As part of UNC Pembroke’s Asian American and Pacific Islander Heritage Month, Tommy Lee Woon will discuss historical and contemporary violence against Asians in the United States. The event will take place on April 20 in a virtual setting at 3 p.m. The link to attend is available at uncp.edu/aapi.
During his 90-minute presentation and discussion, Woon will provide a personal and intimate view of early physical and political violence against Chinese who were excluded and lived in fear as illegals from 1875 to 1943. He will also provide a brief history and analysis of the causes of anti-Asian violence and an antidote for anti-Asian racism and violence. The presentation is titled “Creating A World of Feeling and Seeing No Strange: An Antidote for Anti-Asian Racism and Violence.”
Woon is a descendant of Chinese immigrants and sojourners who arrived in the United States after enacting the Chinese Exclusion Act in 1882–a federal law that prohibited the immigration of Chinese laborers to the United States. He grew up in a Black-Asian neighborhood and was very connected to ancestors who lived in the historical San Francisco Chinatown.
A product of the Asian American Movement in the late 1960s and 1970s, Woon was an activist in college who attended Vietnam war protests. He helped establish a community impact Asian American Studies program at the University of California, Davis. He was the first person appointed as an assistant dean and director of Asian American affairs at Oberlin College in 1987.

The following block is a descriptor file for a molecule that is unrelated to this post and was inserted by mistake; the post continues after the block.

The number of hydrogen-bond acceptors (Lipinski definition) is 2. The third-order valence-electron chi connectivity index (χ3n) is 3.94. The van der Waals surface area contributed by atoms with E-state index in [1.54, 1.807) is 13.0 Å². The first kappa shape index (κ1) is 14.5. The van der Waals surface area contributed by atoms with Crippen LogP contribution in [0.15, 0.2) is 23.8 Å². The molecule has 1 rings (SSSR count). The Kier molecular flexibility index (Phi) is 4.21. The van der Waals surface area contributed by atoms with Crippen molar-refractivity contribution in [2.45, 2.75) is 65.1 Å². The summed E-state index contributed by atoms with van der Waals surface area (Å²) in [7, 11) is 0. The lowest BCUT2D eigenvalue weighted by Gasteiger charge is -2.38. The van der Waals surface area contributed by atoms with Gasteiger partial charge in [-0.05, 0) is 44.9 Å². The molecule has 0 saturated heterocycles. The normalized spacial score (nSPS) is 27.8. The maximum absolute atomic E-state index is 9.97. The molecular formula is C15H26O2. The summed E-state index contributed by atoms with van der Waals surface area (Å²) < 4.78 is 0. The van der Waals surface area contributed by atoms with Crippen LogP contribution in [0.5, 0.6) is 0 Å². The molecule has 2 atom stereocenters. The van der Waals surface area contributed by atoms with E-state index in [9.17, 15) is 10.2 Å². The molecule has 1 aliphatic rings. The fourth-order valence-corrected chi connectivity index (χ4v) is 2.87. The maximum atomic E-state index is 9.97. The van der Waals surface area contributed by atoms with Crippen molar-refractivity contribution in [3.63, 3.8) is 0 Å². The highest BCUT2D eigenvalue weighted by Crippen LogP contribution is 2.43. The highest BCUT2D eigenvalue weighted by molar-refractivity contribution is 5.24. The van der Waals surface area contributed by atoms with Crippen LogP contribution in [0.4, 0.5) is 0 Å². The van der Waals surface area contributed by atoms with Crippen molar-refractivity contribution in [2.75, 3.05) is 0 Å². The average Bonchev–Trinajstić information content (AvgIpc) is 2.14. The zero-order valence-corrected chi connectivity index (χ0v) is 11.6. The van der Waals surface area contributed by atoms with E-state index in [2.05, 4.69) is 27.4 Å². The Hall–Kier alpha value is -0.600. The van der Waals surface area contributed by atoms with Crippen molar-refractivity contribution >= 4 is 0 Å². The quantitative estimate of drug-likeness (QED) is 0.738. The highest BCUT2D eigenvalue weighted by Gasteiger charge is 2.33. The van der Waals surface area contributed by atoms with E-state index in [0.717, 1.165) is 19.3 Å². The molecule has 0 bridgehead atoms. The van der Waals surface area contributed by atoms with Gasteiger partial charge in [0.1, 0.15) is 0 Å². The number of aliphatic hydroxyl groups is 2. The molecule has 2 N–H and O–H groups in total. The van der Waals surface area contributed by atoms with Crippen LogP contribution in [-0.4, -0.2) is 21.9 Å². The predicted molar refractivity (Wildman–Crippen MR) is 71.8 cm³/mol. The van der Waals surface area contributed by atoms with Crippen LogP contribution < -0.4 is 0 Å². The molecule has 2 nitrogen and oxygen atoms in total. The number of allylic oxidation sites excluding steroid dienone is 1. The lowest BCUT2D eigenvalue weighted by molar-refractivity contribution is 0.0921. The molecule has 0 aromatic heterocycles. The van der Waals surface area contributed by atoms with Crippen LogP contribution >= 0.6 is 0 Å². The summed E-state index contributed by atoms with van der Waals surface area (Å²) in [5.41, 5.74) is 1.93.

No stranger to higher education, Woon worked in dean-level multicultural affairs and education positions at several universities and taught emotional self-care classes at Stanford and Dartmouth medical schools. Most recently, he was a chief diversity and inclusion officer at Naropa University.
As a first-generation and low-income college student with English as his second language, Woon attended a community college and transferred to the University of California, Davis, where he earned a bachelor’s degree in psychology. He then earned a master’s degree in counseling from California State University, Sacramento. Woon is also certified by Stanford University Medical School as a Compassion Cultivation Meditation teacher and is trained as a Somatic Experiencing trauma healer.
UNCP’s Director of Student Inclusion and Diversity Dr. Lawrence Locklear highlighted the significance of Woon’s presentation when he stated, “Tommy Woon joining our Asian American and Pacific Islander Heritage Month celebration is incredibly timely given recent events exposing the long history of violence toward Asian and Asian Americans.” He continued, “BraveNation is committed to raising awareness and providing educational opportunities about these issues to ensure our campus community is inclusive and advancing equity for all.”
Woon’s presentation is sponsored by the Office of Student Inclusion and Diversity, Campus Engagement and Leadership and the Asian American and Pacific Islander Heritage Month Committee.
For more information about Asian American and Pacific Islander Heritage Month at UNC Pembroke, please visit uncp.edu/aapi or contact the Office of Student Inclusion and Diversity at 910.521.6508 or firstname.lastname@example.org.